A mother and son have pleaded guilty under a plea agreement to conspiracy to import cocaine in a scheme that also allegedly involved the former premier of the British Virgin Islands (BVI) Andrew Fahie.
As part of Oleanvine Pickering Maynard’s plea agreement, she has agreed to “cooperate fully” with prosecutors as Fahie’s jury trial is scheduled to begin on July 17. She has also agreed to many of the acts that were alleged in the initial affidavit, including conversations between herself and a confidential source (CS), who she and her co-defendants believed was a member of the Mexican Sinaloa Cartel.
Maynard, the former BVI Ports Authority managing director along with her son, 32-year-old Kadeem Stephan Maynard, and Fahie faced one count each of conspiracy to import a controlled substance, conspiracy to engage in money laundering and attempted money laundering.
In addition, the former ports executive and Fahie face an additional count of “interstate and foreign travel in aid of racketeering”.
In April last year, Fahie was detained here by US agents posing as cocaine traffickers from a Mexican drug cartel. According to the charges filed, he agreed to a US$700,000 payment to allow traffickers to use BVI ports with an undercover informant.
The trio have been charged with conspiracy to import more than 11 pounds of cocaine into the US and conspiring to commit money laundering. In the criminal complaint filed in a US federal court, the Drug Enforcement Agency (DEA) said the investigation was launched in October based on work carried out by a confidential informant.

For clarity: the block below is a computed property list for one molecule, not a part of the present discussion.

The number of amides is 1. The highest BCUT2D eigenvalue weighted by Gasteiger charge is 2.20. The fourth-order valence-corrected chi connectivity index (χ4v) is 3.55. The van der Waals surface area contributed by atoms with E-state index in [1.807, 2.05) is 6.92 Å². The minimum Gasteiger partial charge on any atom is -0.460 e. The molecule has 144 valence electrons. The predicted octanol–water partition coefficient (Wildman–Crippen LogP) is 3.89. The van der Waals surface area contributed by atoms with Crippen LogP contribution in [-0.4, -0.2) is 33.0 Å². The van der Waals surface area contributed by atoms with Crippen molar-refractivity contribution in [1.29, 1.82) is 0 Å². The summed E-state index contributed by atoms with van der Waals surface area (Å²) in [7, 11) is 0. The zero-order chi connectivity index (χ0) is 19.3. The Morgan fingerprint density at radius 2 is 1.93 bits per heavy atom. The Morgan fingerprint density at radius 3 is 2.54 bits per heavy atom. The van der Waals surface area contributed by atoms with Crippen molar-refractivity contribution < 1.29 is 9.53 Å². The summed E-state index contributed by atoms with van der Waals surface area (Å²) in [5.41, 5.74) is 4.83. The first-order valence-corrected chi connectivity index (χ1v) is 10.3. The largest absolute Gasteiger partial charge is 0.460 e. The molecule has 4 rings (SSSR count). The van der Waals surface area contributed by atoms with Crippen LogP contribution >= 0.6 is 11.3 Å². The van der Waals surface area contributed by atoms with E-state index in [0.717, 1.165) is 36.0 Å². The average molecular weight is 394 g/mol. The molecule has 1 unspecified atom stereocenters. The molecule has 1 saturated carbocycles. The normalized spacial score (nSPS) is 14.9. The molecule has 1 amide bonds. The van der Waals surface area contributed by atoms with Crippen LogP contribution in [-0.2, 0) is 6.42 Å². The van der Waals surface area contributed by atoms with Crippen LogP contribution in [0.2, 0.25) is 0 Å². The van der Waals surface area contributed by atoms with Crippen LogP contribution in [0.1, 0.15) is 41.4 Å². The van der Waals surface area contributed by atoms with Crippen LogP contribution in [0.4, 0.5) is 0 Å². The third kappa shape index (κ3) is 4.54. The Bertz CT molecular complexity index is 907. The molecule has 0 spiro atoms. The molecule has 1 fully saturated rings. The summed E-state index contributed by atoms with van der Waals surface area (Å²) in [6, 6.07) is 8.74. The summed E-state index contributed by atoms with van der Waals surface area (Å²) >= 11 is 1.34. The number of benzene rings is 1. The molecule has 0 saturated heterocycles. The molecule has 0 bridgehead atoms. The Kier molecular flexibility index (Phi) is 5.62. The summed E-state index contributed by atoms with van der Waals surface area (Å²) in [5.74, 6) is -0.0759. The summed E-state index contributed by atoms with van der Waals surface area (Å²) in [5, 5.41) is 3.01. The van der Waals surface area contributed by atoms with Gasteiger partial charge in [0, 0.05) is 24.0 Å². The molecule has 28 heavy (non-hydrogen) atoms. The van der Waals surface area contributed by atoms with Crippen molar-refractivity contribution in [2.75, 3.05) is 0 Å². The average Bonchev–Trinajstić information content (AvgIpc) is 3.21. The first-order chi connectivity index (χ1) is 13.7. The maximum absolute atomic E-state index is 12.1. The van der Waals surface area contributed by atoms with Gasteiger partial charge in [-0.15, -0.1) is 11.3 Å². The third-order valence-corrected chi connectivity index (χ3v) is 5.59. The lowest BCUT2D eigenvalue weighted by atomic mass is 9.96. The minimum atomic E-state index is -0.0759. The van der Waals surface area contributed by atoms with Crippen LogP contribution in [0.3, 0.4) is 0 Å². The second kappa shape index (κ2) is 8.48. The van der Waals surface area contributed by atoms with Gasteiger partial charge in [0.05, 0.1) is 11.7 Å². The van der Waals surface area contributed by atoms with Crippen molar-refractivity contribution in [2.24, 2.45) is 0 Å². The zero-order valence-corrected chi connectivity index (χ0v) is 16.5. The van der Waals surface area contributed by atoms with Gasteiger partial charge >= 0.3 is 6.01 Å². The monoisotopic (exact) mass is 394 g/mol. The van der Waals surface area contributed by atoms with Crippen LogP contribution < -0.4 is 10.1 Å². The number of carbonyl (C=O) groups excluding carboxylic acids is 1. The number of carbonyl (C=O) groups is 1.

Court officials said that by accepting the plea agreement, the Maynards could avoid possible life sentences in prison.
“The defendant (Kadeem) agrees to plead guilty to Count 1 of the superseding indictment, which charges the defendant with conspiracy to import cocaine, in violation of Title 21, United States Code, Sections 963 and 952(a),” according to the plea agreement.
Earlier this week, the prosecutors removed charges of conspiracy to commit money laundering and attempted money laundering from the indictment the Maynards faced and agreed to recommend leniency at sentencing.
The agreement, however, hinges greatly on his full cooperation with prosecutors in their case against the former premier.
According to the plea agreement, prosecutors determined that Kadeem was a “minor participant” in the criminal activity, and therefore should receive a two-level reduction at sentencing.
He further agreed to forfeit to the United States any property constituting, or derived from, any proceeds obtained, directly or indirectly, as a result of such offence, and any property used, or intended to be used, in any manner or part, to commit, or to facilitate the commission of, such offence, pursuant to Title 21, United States Code, Section 853.
The document further advised that the court may also impose a statutory maximum sentence of up to life imprisonment, followed by a term of supervised release of at least five years and up to a lifetime of supervised release.
The Maynards each face “a mandatory minimum term of imprisonment of 10 years” unless the judge determines they are “safety valve eligible”, as stated in their plea agreements.
They are now expected to be sentenced on August 21.